Arrested students’ counterfeit ID shipment came from China

Julie Sickel

The shipment of fake IDs that has two Kent State students facing criminal charges was sent from China.

Brian Bell, the Ohio public affairs representative for United States Customs and Border Patrol, said that the IDs were hidden in an electronic device, and their presence became “painfully apparent” when the device was processed through an X-ray machine.

“It’s one of the things we look for,” Bell said. “We often seize anywhere from two to 90 (IDs) per shipment.”

Drew Patenaude, 20, and Antonino Bucca, 20, were both arrested Thursday evening on charges of identity fraud, forgery and telecommunications fraud.

Bell said 90 counterfeit IDs were found concealed in the shipment, but only 45 people ordered IDs. He explained that in many cases of counterfeit IDs, recipients must order two copies of an ID.

The problem of fake IDs is not isolated to Kent State, Bell said. It is happening in universities of all sizes across the state.

“We’re seeing them coming in daily,” Bell said. “Interestingly enough, people continue to order them and we continue to catch them.”

The investigation has been turned over to the Kent Police Department. Kent Police believe it was the intention of Bucca and Patenaude to distribute the IDs to Kent State students.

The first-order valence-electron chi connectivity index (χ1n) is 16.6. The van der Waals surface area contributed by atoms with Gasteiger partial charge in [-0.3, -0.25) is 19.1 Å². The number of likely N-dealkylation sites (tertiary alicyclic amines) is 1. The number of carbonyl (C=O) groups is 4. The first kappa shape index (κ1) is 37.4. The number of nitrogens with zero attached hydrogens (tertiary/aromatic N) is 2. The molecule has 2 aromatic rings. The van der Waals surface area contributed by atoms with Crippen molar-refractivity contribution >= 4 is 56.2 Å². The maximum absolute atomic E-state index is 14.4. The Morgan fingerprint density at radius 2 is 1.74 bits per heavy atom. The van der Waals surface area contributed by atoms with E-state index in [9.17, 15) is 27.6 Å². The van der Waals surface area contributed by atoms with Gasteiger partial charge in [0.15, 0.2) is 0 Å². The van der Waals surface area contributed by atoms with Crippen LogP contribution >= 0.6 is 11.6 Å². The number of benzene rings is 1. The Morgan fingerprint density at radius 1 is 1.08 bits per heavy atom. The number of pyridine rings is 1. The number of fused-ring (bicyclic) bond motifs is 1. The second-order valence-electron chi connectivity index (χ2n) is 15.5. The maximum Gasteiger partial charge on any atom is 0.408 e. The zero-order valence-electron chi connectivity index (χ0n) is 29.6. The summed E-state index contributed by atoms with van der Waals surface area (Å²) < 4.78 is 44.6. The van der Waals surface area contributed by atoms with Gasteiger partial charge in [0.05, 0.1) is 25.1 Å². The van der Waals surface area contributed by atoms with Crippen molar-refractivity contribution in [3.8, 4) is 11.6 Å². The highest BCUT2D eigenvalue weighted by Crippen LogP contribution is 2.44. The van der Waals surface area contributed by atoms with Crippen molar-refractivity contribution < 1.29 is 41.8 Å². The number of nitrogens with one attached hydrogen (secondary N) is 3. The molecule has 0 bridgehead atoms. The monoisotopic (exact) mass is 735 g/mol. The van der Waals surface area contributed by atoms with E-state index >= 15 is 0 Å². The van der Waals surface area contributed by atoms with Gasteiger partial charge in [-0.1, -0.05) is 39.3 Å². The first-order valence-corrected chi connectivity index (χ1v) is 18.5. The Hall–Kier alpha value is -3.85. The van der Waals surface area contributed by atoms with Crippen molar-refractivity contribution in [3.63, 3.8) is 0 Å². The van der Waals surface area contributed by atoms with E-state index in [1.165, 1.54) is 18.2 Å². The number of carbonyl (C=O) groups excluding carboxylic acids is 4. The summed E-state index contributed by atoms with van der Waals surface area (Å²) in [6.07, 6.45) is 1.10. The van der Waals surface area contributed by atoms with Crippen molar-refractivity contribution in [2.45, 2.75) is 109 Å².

In an incident report about Thursday’s arrests, there was a list of 13 witnesses, all Kent State student ages 19 to 20. Lt. Robert Treharn said the witnesses listed may be called to testify in court.


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Patenaude, junior business management major, and Bucca, junior accounting major, are members of the Delta Upsilon fraternity. The Delta Upsilon national office was unavailable for comment Monday.

Bucca was released on a recognizance bond Friday, and a preliminary hearing is set for April 8, according to court records. Kevin T. Poland, Portage County Municipal Court judge, arraigned Patenaude Friday morning, and a preliminary hearing is set for April 8. Patenaude has also been released on a recognizance bond.

Bell said U.S. Customs and Border Patrol of Ohio has not recovered any more counterfeit IDs being shipped to the Kent area since the initial incident.

The ongoing investigation, which began February 26, could lead to more arrests.

Contact Julie Sickel at [email protected].